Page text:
A third suspect has been charged in the high-profile murder of Egypt Covington, a 27-year-old singer who was tied up with Christmas tree lights and shot in her home in Van Buren Township in Michigan, west of Detroit. Covington was found dead in her home in June 2017, but no arrests were made until over three years later.
Shandon Groom, 28, who is from Toledo, Ohio, was arraigned in her death on Thursday, December 31, according to the Michigan State Police. He is the third person to be charged in Covington’s murder, following the arrests of 34-year-old Timothy Moore, also from Toledo, and 31-year-old Shane Evans, from Sumpter Township, Michigan, in November and December 2020.
A fourth suspect, whose name has not been released, was also arrested but later released. Michigan State Police First Lieutenant Michael Shaw told the Detroit Free Press that the investigation is “still open” and would not comment on whether more charges are expected.
Moore is charged with first-degree murder, felony murder, first-degree home invasion, possession of a firearm as a felon and four counts of using a firearm in the commission of a felony, public records show. Evans and Groom have been charged with felony murder and first-degree home invasion. First-degree murder and felony murder are both punishable by up to life in prison without parole.
Covington Was Found Dead in Her Home in 2017 & No Arrests Were Made for Over 3 Years
Covington was found dead in her home with a gunshot wound to the head on June 23, 2017, Click On Detroit reported. At the time, police stated that the shooting didn’t appear to be random. The Detroit Free Press wrote that Covington was last seen alive on June 22, 2017, at a yoga class before returning home.
Her boyfriend went to check on her the following day since she wasn’t answering her phone and found the 27-year-old’s body. According to the Detroit Free Press, her body was found in the living room with her wrists bound with Christmas lights.
Covington’s family had grown frustrated at the lack of developments in the singer’s murder in the three years following her death and created a Facebook group titled “Justice for Egypt” to push for the Michigan State Police to take over the investigation from the Van Buren Township Police Department.
According to the Facebook page, “VanBuren Township Police Dept. (VBTP) has been hiding behind the cloak of ‘this is an open investigation’ for too long. They have messed up this case immensely and we can no longer be quiet. … We believe that the only chance to find JUSTICE FOR EGYPT is for VBTP to give up the case to the State of Michigan. We need your help!”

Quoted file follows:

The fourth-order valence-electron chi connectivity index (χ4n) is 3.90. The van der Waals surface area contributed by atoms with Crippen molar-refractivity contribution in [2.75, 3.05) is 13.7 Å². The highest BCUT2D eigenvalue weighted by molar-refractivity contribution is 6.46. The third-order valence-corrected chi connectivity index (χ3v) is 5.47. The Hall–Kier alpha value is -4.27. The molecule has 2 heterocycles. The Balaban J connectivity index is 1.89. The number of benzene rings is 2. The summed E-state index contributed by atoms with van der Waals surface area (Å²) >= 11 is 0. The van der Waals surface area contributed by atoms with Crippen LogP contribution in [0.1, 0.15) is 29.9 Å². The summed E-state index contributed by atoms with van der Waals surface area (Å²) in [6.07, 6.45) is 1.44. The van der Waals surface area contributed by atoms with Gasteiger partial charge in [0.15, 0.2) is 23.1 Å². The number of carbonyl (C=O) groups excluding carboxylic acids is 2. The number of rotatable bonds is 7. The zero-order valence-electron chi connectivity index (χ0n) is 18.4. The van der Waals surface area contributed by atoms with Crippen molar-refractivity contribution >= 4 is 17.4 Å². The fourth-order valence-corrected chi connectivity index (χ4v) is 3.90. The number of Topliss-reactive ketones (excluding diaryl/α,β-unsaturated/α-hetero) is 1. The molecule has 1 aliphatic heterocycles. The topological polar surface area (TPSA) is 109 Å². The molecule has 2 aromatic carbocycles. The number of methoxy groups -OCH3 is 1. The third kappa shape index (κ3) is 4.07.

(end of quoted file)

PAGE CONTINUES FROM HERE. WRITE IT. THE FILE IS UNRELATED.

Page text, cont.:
After the first two arrests were announced in late 2020, Covington’s older brother D’Wayne Turner told the Detroit Free Press, “We’re definitely going to have a celebration. We’re pretty limited on information. But the state detectives gave us a call that two people were arrested.” Covington’s father, Chuck Covington, spoke to the Detroit Free Press after the Michigan State Police announced the third arrest, saying, “It’s something we never would have wanted to go through in the first place. But, at least there’s a beginning for closure for all of us.”
It is not clear at this time if Covington knew any of the suspects, and many details about the circumstances of her death have not been made public, with Shaw declining to share a possible motive in the slaying.
Covington Was a Singer Beloved in the Community & Her High-Profile Death Left a Major Impact
Covington’s death shocked the community and she was mourned by many, with Arbor Brewing Company in nearby Ypsilanti creating a special beer called “A Girl Named Egypt,” available in June 2020. Covington worked at the microbrewery as a beer sales representative and was a “craft beer enthusiast.” The company’s website states:
Egypt possessed an energy that inspired every life she touched. She loved music and was quick to show compassion to those less fortunate than her. We are proud to call her a friend. … Proceeds from the sale of this beer will be donated to charities that support music scholarships, animal welfare, and victims of domestic abuse.
A GoFundMe memorial fund raised nearly $20,000 and the money was given to various charities dear to Covington, including 50% to the Egypt Covington Music Celebration Scholarship fund, an annual $500 scholarship granted to one senior at Belleville High School, from which Covington graduated in 2007. The remaining half of the money was split between a local animal rescue and a shelter for domestic violence victims, The Detroit News reported.
Covington’s friend Lindsey Briley told The Detroit News, “Egypt was a strong, proud woman, who would do anything to help a person in need.”